He says “For many reasons, this reply is unconvincing. For one thing, if it were so, it would need a great deal of explaining to vindicate philosophy. For while physics has produced libraries of well established results (and chemistry and biology yet more libraries), we can look in vain for trustworthy books entitled Established Truths of Metaphysics or A Handbook of Philosophical Facts.” He might be interested in trustworthy books of established truths, but I’m not, and I’m not certain philosophy as a discipline is either. I rather think that most people are satisfied with interesting questions and problematic solutions. Well I suppose ‘satisfied’ is the wrong word; ‘pleasantly unsatisfied’ works better.
    His examples are worse still. About the brain he asks a number of strange questions, which he seems to think make the idea of the brain as the mind sound ridiculous. I don’t know what his actual opinions are about the matter but it appears to me that if a person genuinely thought that the mind was merely the brain and that everything was physical, questions like “Does my brain hold political opinions?” would be answered with a resounding ‘Yes! End of Story!’ Does Hacker intend for us to think these questions nonsense? Certain answers to these questions nonsense? Is he performing an experiment in irony?
    And regarding his Mozart example, either I am missing his point entirely, or he’s made another straw man argument out of Mozart’s (forged) letter. He seems to imply that either a ‘flash’ means that the sound would be so jumbled that it would be impossible to discern each note from the next or therefore nonsense again. Or that fake-Mozart was using a euphemism for a creative breakthrough, that he was exaggerating. The latter of these two options seems more likely than taking the letter at face value, but I don’t see how letting all the air out of a thought experiment does anything but prove that Hacker is smarter than Roger Penrose.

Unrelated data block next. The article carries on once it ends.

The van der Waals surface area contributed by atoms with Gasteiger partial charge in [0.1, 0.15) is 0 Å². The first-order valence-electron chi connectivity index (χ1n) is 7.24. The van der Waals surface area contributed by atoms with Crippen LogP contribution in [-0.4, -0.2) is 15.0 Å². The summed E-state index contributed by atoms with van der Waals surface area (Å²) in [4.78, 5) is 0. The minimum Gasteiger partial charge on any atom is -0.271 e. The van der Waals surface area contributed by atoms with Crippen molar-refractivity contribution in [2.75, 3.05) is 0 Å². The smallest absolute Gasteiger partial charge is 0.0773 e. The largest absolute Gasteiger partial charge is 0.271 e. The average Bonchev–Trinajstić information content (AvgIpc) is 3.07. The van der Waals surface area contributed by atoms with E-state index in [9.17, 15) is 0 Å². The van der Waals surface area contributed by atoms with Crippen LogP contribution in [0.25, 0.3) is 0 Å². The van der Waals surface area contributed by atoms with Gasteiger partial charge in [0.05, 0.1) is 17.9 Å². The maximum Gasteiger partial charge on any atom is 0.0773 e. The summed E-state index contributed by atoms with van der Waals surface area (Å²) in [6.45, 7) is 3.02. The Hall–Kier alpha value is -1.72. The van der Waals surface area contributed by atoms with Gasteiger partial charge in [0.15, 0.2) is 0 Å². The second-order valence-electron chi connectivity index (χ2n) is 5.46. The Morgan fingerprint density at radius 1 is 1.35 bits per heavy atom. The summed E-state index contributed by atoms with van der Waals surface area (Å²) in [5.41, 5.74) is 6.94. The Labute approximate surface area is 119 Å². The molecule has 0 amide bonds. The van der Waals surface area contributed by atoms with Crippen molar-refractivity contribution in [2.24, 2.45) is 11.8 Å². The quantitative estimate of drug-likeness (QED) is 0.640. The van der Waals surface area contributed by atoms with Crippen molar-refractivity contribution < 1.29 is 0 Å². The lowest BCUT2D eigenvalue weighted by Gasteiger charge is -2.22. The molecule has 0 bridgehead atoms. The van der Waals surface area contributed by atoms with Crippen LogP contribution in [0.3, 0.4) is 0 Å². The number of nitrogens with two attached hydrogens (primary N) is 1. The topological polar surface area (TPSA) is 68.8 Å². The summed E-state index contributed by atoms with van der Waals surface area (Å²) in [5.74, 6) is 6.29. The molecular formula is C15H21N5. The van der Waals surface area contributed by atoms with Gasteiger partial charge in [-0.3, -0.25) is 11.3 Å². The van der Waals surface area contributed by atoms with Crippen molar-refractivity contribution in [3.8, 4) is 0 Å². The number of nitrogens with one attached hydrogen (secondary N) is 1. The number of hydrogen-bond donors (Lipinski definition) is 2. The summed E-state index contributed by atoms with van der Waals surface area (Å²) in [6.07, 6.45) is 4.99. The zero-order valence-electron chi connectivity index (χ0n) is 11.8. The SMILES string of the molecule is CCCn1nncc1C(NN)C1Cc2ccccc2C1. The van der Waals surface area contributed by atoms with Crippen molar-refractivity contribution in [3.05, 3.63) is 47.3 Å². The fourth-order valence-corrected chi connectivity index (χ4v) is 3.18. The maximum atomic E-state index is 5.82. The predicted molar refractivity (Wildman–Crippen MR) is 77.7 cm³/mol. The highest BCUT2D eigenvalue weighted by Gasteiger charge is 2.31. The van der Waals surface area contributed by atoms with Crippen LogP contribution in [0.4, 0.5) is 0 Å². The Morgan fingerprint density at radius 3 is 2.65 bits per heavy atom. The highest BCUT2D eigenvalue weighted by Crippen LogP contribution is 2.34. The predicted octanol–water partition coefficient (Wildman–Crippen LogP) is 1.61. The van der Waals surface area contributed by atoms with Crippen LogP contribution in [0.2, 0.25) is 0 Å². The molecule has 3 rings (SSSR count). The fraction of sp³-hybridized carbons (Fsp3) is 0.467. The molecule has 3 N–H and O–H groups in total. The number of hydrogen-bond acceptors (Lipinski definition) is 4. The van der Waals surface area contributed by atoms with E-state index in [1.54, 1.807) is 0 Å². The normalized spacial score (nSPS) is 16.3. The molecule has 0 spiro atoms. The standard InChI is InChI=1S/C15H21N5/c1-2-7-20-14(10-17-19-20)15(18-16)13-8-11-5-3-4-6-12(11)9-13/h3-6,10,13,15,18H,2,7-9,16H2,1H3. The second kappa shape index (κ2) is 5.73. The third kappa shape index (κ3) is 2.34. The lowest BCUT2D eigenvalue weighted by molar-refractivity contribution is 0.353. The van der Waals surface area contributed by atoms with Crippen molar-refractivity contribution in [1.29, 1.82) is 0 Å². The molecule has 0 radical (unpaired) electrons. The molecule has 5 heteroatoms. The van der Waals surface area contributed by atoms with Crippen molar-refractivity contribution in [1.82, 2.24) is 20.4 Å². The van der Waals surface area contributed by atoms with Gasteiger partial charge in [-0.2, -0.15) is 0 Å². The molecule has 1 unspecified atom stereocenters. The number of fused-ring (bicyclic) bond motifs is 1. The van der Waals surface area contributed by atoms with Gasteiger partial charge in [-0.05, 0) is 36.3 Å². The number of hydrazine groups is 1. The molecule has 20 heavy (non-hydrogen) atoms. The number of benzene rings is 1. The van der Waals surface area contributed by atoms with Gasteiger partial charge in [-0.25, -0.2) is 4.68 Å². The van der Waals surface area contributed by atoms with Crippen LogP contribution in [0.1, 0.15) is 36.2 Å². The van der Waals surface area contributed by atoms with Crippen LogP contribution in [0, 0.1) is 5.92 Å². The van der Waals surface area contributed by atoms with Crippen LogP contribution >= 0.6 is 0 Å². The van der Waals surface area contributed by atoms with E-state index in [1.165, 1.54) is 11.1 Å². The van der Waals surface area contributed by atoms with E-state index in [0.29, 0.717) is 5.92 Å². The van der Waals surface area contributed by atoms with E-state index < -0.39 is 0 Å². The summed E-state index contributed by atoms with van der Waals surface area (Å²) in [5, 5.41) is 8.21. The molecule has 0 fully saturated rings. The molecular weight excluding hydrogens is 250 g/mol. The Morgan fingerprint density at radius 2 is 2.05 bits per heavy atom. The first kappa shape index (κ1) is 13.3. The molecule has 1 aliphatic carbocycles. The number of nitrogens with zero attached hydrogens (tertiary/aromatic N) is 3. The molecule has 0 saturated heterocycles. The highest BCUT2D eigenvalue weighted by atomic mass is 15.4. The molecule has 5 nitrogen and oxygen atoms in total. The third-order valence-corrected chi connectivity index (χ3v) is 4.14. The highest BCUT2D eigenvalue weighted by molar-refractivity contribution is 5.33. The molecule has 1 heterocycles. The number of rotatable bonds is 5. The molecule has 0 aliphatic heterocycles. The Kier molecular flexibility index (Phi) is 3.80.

Later in the article he does seem to mellow and admit more usefulness for philosophy than his opening would suggest, only to turn around a make philosophy the hall monitors for the sciences. He seems to be saying ‘woe be to the scientist who asks a question that cannot be tested experimentally.’ Now, to be fair, I’m not sure if he’s saying that scientists should never do such things, or merely that they should, but when they do, they become philosophers. If it’s the second, I whole-heartedly agree.
    I also tend to agree when Hacker states “It teaches us not to rush to affirm or deny assertions, but to raise questions about them.” I just wonder if he’s agreeing with himself.